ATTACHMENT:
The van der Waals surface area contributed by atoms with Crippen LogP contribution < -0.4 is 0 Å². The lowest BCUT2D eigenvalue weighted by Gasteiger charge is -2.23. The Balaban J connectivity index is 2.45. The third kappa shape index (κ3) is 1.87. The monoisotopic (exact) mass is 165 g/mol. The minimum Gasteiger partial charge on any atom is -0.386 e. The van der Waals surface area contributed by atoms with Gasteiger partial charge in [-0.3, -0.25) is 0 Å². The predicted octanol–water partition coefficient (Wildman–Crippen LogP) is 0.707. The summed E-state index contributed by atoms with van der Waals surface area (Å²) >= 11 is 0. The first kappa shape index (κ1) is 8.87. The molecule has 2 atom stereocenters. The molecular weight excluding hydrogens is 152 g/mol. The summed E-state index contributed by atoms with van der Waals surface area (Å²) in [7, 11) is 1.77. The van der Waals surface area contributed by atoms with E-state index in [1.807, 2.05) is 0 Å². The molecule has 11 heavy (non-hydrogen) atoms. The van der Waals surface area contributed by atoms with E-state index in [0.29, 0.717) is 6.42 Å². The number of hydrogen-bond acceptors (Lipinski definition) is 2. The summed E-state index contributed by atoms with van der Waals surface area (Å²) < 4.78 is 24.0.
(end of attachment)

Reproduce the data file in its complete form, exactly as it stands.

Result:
The van der Waals surface area contributed by atoms with Crippen LogP contribution < -0.4 is 0 Å². The lowest BCUT2D eigenvalue weighted by Gasteiger charge is -2.23. The Balaban J connectivity index is 2.45. The third kappa shape index (κ3) is 1.87. The monoisotopic (exact) mass is 165 g/mol. The minimum Gasteiger partial charge on any atom is -0.386 e. The van der Waals surface area contributed by atoms with Gasteiger partial charge in [-0.3, -0.25) is 0 Å². The predicted octanol–water partition coefficient (Wildman–Crippen LogP) is 0.707. The summed E-state index contributed by atoms with van der Waals surface area (Å²) >= 11 is 0. The first kappa shape index (κ1) is 8.87. The molecule has 2 atom stereocenters. The molecular weight excluding hydrogens is 152 g/mol. The summed E-state index contributed by atoms with van der Waals surface area (Å²) in [7, 11) is 1.77. The van der Waals surface area contributed by atoms with E-state index in [1.807, 2.05) is 0 Å². The molecule has 11 heavy (non-hydrogen) atoms. The van der Waals surface area contributed by atoms with E-state index in [0.29, 0.717) is 6.42 Å². The number of hydrogen-bond acceptors (Lipinski definition) is 2. The summed E-state index contributed by atoms with van der Waals surface area (Å²) < 4.78 is 24.0.